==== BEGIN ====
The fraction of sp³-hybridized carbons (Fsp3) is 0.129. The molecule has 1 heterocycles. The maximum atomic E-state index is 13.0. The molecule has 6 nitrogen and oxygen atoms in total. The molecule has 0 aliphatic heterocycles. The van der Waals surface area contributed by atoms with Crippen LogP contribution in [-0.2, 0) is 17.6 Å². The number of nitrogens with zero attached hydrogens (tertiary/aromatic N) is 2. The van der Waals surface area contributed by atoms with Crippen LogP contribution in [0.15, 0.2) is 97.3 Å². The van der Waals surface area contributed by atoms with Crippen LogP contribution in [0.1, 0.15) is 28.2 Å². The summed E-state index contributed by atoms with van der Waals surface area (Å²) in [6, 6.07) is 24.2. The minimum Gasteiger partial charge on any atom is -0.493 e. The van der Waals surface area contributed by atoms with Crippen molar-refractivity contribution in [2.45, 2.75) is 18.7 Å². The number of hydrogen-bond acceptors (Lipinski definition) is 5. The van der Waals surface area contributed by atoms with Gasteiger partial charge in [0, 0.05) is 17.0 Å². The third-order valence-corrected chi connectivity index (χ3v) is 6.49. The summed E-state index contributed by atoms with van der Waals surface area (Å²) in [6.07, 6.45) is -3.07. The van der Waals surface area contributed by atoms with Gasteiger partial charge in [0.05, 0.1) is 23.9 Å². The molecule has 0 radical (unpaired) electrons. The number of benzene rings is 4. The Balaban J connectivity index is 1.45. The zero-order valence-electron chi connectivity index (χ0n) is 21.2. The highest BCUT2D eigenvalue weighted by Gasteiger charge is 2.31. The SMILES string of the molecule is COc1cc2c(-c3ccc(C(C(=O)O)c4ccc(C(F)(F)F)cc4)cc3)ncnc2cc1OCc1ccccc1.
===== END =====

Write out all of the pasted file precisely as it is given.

The fraction of sp³-hybridized carbons (Fsp3) is 0.129. The molecule has 1 heterocycles. The maximum atomic E-state index is 13.0. The molecule has 6 nitrogen and oxygen atoms in total. The molecule has 0 aliphatic heterocycles. The van der Waals surface area contributed by atoms with Crippen LogP contribution in [-0.2, 0) is 17.6 Å². The number of nitrogens with zero attached hydrogens (tertiary/aromatic N) is 2. The van der Waals surface area contributed by atoms with Crippen LogP contribution in [0.15, 0.2) is 97.3 Å². The van der Waals surface area contributed by atoms with Crippen LogP contribution in [0.1, 0.15) is 28.2 Å². The summed E-state index contributed by atoms with van der Waals surface area (Å²) in [6, 6.07) is 24.2. The minimum Gasteiger partial charge on any atom is -0.493 e. The van der Waals surface area contributed by atoms with Crippen molar-refractivity contribution in [2.45, 2.75) is 18.7 Å². The number of hydrogen-bond acceptors (Lipinski definition) is 5. The van der Waals surface area contributed by atoms with Gasteiger partial charge in [0, 0.05) is 17.0 Å². The third-order valence-corrected chi connectivity index (χ3v) is 6.49. The summed E-state index contributed by atoms with van der Waals surface area (Å²) in [6.07, 6.45) is -3.07. The van der Waals surface area contributed by atoms with Gasteiger partial charge in [0.05, 0.1) is 23.9 Å². The molecule has 0 radical (unpaired) electrons. The number of benzene rings is 4. The Balaban J connectivity index is 1.45. The zero-order valence-electron chi connectivity index (χ0n) is 21.2. The highest BCUT2D eigenvalue weighted by Gasteiger charge is 2.31. The SMILES string of the molecule is COc1cc2c(-c3ccc(C(C(=O)O)c4ccc(C(F)(F)F)cc4)cc3)ncnc2cc1OCc1ccccc1.